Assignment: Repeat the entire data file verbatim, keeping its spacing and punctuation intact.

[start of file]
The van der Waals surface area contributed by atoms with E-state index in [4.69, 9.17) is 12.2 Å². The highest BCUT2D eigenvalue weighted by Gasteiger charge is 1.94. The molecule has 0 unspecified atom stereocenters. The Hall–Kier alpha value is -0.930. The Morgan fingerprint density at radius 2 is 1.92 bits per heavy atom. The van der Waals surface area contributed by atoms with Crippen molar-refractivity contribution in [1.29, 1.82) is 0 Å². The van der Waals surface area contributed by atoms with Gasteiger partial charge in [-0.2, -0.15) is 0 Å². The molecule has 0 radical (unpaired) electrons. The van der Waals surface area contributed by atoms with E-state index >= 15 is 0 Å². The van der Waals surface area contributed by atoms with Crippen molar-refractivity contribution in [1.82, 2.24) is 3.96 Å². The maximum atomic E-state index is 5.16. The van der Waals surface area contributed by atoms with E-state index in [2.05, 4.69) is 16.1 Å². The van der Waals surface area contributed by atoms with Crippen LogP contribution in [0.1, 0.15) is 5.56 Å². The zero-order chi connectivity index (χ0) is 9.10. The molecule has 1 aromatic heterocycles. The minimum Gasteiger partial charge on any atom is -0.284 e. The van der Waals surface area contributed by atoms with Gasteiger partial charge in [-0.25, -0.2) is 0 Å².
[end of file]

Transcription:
The van der Waals surface area contributed by atoms with E-state index in [4.69, 9.17) is 12.2 Å². The highest BCUT2D eigenvalue weighted by Gasteiger charge is 1.94. The molecule has 0 unspecified atom stereocenters. The Hall–Kier alpha value is -0.930. The Morgan fingerprint density at radius 2 is 1.92 bits per heavy atom. The van der Waals surface area contributed by atoms with Crippen molar-refractivity contribution in [1.29, 1.82) is 0 Å². The van der Waals surface area contributed by atoms with Gasteiger partial charge in [-0.2, -0.15) is 0 Å². The molecule has 0 radical (unpaired) electrons. The van der Waals surface area contributed by atoms with E-state index >= 15 is 0 Å². The van der Waals surface area contributed by atoms with Crippen molar-refractivity contribution in [1.82, 2.24) is 3.96 Å². The maximum atomic E-state index is 5.16. The van der Waals surface area contributed by atoms with E-state index in [2.05, 4.69) is 16.1 Å². The van der Waals surface area contributed by atoms with Crippen LogP contribution in [0.1, 0.15) is 5.56 Å². The zero-order chi connectivity index (χ0) is 9.10. The molecule has 1 aromatic heterocycles. The minimum Gasteiger partial charge on any atom is -0.284 e. The van der Waals surface area contributed by atoms with Gasteiger partial charge in [-0.25, -0.2) is 0 Å².